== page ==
These are the top blog posts from the Marine Ecology class, BIO376. Congratulations to the authors!
Joanne Nuque: Coral bleaching in the Great Barrier Reef: Can acquired thermal tolerance save the corals?
The Great Barrier Reef (GBR) is one of the Seven Natural Wonders of the world with the largest coral reef on the planet—so large that it can be seen from outer space (see Figure 1) (Australia’s Great Natural Wonder, n.d.). Aside from being a popular tourist attraction, the reef is a very rich and biologically diverse ecosystem that is home to more than 3000 reef systems, 400 different kinds of coral, 1500 species of tropical fish, 200 bird species, 20 species of reptiles such as sea turtles, and many more marine animals (About the Great Barrier reef, n.d.; Australia’s Great Natural Wonder, n.d.). The GBR acts as an important refuge, breeding ground, and nursery ground for many marine animals, plants, fungi, and bacteria (About the Great Barrier reef, n.d; Hoegh-Guldberg, 2010; Veron et al., 2009).
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Matthew Chan: Current management strategies ineffective in rehabilitating coral reef ecosystems
Coral reefs are among the most endangered ecosystems on the planet, currently in precipitous global decline. The loss of coral cover can have a large effect on marine ecosystems, as coral reefs are a habitat for a diverse array of marine species and provide a multitude of ecosystem services. Coral reefs are being lost due to a number of reasons, including disease, overfishing, pollution and climate change (Alvarez-Filip et al. 2013). In the past 30 years, over 50% of global coral reefs are estimated to have been lost, while anthropogenic loss has happened as far back as the 17th century (Green et al. 2008). To combat coral reef losses, governments have enacted policies in an attempt to protect coral ecosystems and increase coral cover, but they have not always been successful.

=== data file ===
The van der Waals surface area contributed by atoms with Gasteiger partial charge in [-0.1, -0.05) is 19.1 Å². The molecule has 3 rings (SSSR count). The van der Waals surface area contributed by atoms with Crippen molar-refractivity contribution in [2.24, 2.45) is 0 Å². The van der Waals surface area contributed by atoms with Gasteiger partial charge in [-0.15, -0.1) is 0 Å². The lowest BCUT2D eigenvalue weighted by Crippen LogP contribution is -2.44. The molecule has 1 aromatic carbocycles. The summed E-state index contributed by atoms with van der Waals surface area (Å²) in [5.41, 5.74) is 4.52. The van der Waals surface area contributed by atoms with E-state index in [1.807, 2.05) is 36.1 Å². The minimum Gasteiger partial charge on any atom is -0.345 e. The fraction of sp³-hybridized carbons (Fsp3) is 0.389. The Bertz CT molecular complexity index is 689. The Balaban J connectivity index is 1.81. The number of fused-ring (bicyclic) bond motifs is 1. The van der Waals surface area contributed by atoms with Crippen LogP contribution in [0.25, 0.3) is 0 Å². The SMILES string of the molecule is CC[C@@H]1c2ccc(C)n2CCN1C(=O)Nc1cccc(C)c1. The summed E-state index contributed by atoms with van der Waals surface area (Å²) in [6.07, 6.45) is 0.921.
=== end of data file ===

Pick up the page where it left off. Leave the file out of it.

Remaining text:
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Victoria LaRosa: Mangrove Deforestation
When I was in the 2nd grade we did a science experiment, we were all given styrofoam cups with soil, we placed a seed in the dirt, added some water and left it underneath the classroom window. After a few weeks, seedlings began to sprout and eventually a flower bloomed. These were the fundamentals we were taught when it came to plants, but there is so much more. Plants can be picky when it comes to where they want to grow, dandelions seem like they can grow everywhere, but I can never find a four-leaf clover. This also occurs in tree species, pine trees are abundant, but species like mangroves only grow in areas no other tree could. The value trees have on all life on earth is incredible, but how can we quantify the destructive force deforestation continues to have, especially on local communities? Mangrove forests have declined substantially in the last 50 years and the repercussions could be extinction if intervention is not imminent. Let’s dive into mangroves and explore the impacts these trees have in the areas they inhabit.